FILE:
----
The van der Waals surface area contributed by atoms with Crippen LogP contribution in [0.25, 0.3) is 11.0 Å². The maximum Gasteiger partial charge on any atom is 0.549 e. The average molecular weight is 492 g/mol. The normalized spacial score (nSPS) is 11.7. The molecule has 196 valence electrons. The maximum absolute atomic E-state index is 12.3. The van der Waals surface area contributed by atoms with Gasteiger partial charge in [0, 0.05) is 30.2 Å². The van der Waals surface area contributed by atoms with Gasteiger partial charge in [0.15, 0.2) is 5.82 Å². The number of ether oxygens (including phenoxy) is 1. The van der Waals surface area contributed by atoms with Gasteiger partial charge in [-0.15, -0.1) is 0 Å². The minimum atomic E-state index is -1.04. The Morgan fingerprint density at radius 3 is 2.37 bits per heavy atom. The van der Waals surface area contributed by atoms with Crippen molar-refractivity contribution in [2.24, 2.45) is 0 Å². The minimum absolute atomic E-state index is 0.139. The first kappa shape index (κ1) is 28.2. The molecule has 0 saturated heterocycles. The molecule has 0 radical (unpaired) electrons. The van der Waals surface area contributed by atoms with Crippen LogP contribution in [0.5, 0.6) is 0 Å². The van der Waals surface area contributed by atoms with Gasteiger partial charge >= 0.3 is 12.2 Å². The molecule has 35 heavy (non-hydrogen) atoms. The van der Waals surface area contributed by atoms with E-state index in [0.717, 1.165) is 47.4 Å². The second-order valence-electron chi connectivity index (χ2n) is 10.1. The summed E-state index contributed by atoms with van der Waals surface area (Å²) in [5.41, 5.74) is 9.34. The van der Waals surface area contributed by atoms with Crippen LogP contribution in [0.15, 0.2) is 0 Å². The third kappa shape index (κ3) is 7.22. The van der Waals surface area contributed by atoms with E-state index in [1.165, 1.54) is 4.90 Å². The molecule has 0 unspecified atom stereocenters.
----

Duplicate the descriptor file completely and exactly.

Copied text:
The van der Waals surface area contributed by atoms with Crippen LogP contribution in [0.25, 0.3) is 11.0 Å². The maximum Gasteiger partial charge on any atom is 0.549 e. The average molecular weight is 492 g/mol. The normalized spacial score (nSPS) is 11.7. The molecule has 196 valence electrons. The maximum absolute atomic E-state index is 12.3. The van der Waals surface area contributed by atoms with Gasteiger partial charge in [0, 0.05) is 30.2 Å². The van der Waals surface area contributed by atoms with Gasteiger partial charge in [0.15, 0.2) is 5.82 Å². The number of ether oxygens (including phenoxy) is 1. The van der Waals surface area contributed by atoms with Gasteiger partial charge in [-0.15, -0.1) is 0 Å². The minimum atomic E-state index is -1.04. The Morgan fingerprint density at radius 3 is 2.37 bits per heavy atom. The van der Waals surface area contributed by atoms with Crippen molar-refractivity contribution in [2.24, 2.45) is 0 Å². The minimum absolute atomic E-state index is 0.139. The first kappa shape index (κ1) is 28.2. The molecule has 0 saturated heterocycles. The molecule has 0 radical (unpaired) electrons. The van der Waals surface area contributed by atoms with Crippen LogP contribution in [0.5, 0.6) is 0 Å². The van der Waals surface area contributed by atoms with Gasteiger partial charge >= 0.3 is 12.2 Å². The molecule has 35 heavy (non-hydrogen) atoms. The van der Waals surface area contributed by atoms with E-state index in [0.717, 1.165) is 47.4 Å². The second-order valence-electron chi connectivity index (χ2n) is 10.1. The summed E-state index contributed by atoms with van der Waals surface area (Å²) in [5.41, 5.74) is 9.34. The van der Waals surface area contributed by atoms with Crippen LogP contribution in [0.15, 0.2) is 0 Å². The third kappa shape index (κ3) is 7.22. The van der Waals surface area contributed by atoms with E-state index in [1.165, 1.54) is 4.90 Å². The molecule has 0 unspecified atom stereocenters.